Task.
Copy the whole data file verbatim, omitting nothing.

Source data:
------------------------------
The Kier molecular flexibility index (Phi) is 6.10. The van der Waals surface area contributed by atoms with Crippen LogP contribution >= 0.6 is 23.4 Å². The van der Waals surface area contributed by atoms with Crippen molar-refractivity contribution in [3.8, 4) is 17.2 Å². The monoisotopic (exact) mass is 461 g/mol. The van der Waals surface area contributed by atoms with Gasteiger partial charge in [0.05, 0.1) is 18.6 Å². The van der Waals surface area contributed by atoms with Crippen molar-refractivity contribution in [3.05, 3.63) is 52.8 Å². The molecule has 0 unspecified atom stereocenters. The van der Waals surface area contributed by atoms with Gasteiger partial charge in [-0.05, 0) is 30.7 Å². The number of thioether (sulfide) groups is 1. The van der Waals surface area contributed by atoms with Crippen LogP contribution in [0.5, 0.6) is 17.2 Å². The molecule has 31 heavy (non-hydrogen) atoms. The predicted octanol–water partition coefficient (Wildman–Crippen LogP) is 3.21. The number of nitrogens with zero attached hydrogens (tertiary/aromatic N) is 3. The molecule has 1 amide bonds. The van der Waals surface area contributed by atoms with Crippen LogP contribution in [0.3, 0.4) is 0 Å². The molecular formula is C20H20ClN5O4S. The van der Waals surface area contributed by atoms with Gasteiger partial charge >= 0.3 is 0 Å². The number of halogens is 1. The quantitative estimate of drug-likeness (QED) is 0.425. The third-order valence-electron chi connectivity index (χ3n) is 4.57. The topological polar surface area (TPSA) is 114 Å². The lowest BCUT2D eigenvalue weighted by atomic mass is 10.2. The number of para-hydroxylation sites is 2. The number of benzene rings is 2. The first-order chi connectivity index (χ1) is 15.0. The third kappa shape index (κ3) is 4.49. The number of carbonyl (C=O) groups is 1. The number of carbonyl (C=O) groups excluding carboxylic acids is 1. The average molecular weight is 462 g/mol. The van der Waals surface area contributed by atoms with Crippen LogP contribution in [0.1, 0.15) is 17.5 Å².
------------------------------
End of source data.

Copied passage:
The Kier molecular flexibility index (Phi) is 6.10. The van der Waals surface area contributed by atoms with Crippen LogP contribution >= 0.6 is 23.4 Å². The van der Waals surface area contributed by atoms with Crippen molar-refractivity contribution in [3.8, 4) is 17.2 Å². The monoisotopic (exact) mass is 461 g/mol. The van der Waals surface area contributed by atoms with Gasteiger partial charge in [0.05, 0.1) is 18.6 Å². The van der Waals surface area contributed by atoms with Crippen molar-refractivity contribution in [3.05, 3.63) is 52.8 Å². The molecule has 0 unspecified atom stereocenters. The van der Waals surface area contributed by atoms with Gasteiger partial charge in [-0.05, 0) is 30.7 Å². The number of thioether (sulfide) groups is 1. The van der Waals surface area contributed by atoms with Crippen LogP contribution in [0.5, 0.6) is 17.2 Å². The molecule has 31 heavy (non-hydrogen) atoms. The predicted octanol–water partition coefficient (Wildman–Crippen LogP) is 3.21. The number of nitrogens with zero attached hydrogens (tertiary/aromatic N) is 3. The molecule has 1 amide bonds. The van der Waals surface area contributed by atoms with Crippen LogP contribution in [0.3, 0.4) is 0 Å². The molecular formula is C20H20ClN5O4S. The van der Waals surface area contributed by atoms with Gasteiger partial charge >= 0.3 is 0 Å². The number of halogens is 1. The quantitative estimate of drug-likeness (QED) is 0.425. The third-order valence-electron chi connectivity index (χ3n) is 4.57. The topological polar surface area (TPSA) is 114 Å². The lowest BCUT2D eigenvalue weighted by atomic mass is 10.2. The number of para-hydroxylation sites is 2. The number of benzene rings is 2. The first-order chi connectivity index (χ1) is 15.0. The third kappa shape index (κ3) is 4.49. The number of carbonyl (C=O) groups is 1. The number of carbonyl (C=O) groups excluding carboxylic acids is 1. The average molecular weight is 462 g/mol. The van der Waals surface area contributed by atoms with Crippen LogP contribution in [0.1, 0.15) is 17.5 Å².